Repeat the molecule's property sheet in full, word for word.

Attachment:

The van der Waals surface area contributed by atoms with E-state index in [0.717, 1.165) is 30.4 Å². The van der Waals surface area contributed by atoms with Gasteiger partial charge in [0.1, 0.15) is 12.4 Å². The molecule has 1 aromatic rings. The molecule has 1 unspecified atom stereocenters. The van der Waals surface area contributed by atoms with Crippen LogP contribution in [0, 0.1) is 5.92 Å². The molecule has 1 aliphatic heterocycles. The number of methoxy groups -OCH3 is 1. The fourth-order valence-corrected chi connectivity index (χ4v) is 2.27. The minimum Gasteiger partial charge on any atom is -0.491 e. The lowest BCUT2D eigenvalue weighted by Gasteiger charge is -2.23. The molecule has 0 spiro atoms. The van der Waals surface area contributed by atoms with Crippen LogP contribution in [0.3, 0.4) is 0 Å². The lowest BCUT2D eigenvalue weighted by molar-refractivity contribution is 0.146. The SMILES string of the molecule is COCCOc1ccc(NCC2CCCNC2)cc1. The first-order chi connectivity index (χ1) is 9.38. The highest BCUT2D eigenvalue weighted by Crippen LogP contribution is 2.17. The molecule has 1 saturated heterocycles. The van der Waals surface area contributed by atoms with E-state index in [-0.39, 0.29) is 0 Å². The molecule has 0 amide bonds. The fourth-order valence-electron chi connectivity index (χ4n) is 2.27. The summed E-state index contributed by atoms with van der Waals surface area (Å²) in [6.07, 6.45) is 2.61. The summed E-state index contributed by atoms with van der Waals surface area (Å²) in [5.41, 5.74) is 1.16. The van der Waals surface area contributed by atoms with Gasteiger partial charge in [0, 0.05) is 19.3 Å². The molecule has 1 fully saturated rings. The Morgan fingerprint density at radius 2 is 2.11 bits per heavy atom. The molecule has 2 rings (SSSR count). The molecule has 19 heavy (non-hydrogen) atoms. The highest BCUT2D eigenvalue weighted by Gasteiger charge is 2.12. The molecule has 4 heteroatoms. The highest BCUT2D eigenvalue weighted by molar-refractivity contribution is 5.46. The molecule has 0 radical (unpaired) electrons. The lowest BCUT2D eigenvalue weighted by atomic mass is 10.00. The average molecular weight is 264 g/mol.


The van der Waals surface area contributed by atoms with E-state index in [0.717, 1.165) is 30.4 Å². The van der Waals surface area contributed by atoms with Gasteiger partial charge in [0.1, 0.15) is 12.4 Å². The molecule has 1 aromatic rings. The molecule has 1 unspecified atom stereocenters. The van der Waals surface area contributed by atoms with Crippen LogP contribution in [0, 0.1) is 5.92 Å². The molecule has 1 aliphatic heterocycles. The number of methoxy groups -OCH3 is 1. The fourth-order valence-corrected chi connectivity index (χ4v) is 2.27. The minimum Gasteiger partial charge on any atom is -0.491 e. The lowest BCUT2D eigenvalue weighted by Gasteiger charge is -2.23. The molecule has 0 spiro atoms. The van der Waals surface area contributed by atoms with Crippen LogP contribution in [0.3, 0.4) is 0 Å². The lowest BCUT2D eigenvalue weighted by molar-refractivity contribution is 0.146. The SMILES string of the molecule is COCCOc1ccc(NCC2CCCNC2)cc1. The first-order chi connectivity index (χ1) is 9.38. The highest BCUT2D eigenvalue weighted by Crippen LogP contribution is 2.17. The molecule has 1 saturated heterocycles. The van der Waals surface area contributed by atoms with E-state index in [-0.39, 0.29) is 0 Å². The molecule has 0 amide bonds. The fourth-order valence-electron chi connectivity index (χ4n) is 2.27. The summed E-state index contributed by atoms with van der Waals surface area (Å²) in [6.07, 6.45) is 2.61. The summed E-state index contributed by atoms with van der Waals surface area (Å²) in [5.41, 5.74) is 1.16. The van der Waals surface area contributed by atoms with Gasteiger partial charge in [0, 0.05) is 19.3 Å². The molecule has 1 fully saturated rings. The Morgan fingerprint density at radius 2 is 2.11 bits per heavy atom. The molecule has 2 rings (SSSR count). The molecule has 19 heavy (non-hydrogen) atoms. The highest BCUT2D eigenvalue weighted by Gasteiger charge is 2.12. The molecule has 4 heteroatoms. The highest BCUT2D eigenvalue weighted by molar-refractivity contribution is 5.46. The molecule has 0 radical (unpaired) electrons. The lowest BCUT2D eigenvalue weighted by atomic mass is 10.00. The average molecular weight is 264 g/mol.